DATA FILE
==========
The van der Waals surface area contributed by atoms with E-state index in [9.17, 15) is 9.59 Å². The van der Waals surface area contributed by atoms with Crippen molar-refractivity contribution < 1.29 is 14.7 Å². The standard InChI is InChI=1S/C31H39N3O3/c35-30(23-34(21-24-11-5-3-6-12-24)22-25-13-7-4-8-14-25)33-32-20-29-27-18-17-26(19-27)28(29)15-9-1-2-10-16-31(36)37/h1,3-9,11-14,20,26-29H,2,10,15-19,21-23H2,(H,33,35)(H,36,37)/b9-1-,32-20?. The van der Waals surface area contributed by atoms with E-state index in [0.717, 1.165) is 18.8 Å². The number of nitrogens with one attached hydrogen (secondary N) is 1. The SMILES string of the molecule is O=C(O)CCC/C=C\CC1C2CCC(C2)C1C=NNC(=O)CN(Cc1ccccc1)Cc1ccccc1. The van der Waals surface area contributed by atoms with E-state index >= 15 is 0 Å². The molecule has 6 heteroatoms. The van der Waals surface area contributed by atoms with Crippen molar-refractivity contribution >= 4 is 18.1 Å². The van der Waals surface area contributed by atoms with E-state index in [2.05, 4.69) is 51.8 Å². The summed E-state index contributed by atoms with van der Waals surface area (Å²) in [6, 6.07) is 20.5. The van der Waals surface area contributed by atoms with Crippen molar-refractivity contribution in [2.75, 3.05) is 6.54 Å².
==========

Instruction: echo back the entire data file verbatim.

The van der Waals surface area contributed by atoms with E-state index in [9.17, 15) is 9.59 Å². The van der Waals surface area contributed by atoms with Crippen molar-refractivity contribution < 1.29 is 14.7 Å². The standard InChI is InChI=1S/C31H39N3O3/c35-30(23-34(21-24-11-5-3-6-12-24)22-25-13-7-4-8-14-25)33-32-20-29-27-18-17-26(19-27)28(29)15-9-1-2-10-16-31(36)37/h1,3-9,11-14,20,26-29H,2,10,15-19,21-23H2,(H,33,35)(H,36,37)/b9-1-,32-20?. The van der Waals surface area contributed by atoms with E-state index in [0.717, 1.165) is 18.8 Å². The number of nitrogens with one attached hydrogen (secondary N) is 1. The SMILES string of the molecule is O=C(O)CCC/C=C\CC1C2CCC(C2)C1C=NNC(=O)CN(Cc1ccccc1)Cc1ccccc1. The van der Waals surface area contributed by atoms with E-state index >= 15 is 0 Å². The molecule has 6 heteroatoms. The van der Waals surface area contributed by atoms with Crippen molar-refractivity contribution >= 4 is 18.1 Å². The van der Waals surface area contributed by atoms with E-state index in [2.05, 4.69) is 51.8 Å². The summed E-state index contributed by atoms with van der Waals surface area (Å²) in [6, 6.07) is 20.5. The van der Waals surface area contributed by atoms with Crippen molar-refractivity contribution in [2.75, 3.05) is 6.54 Å².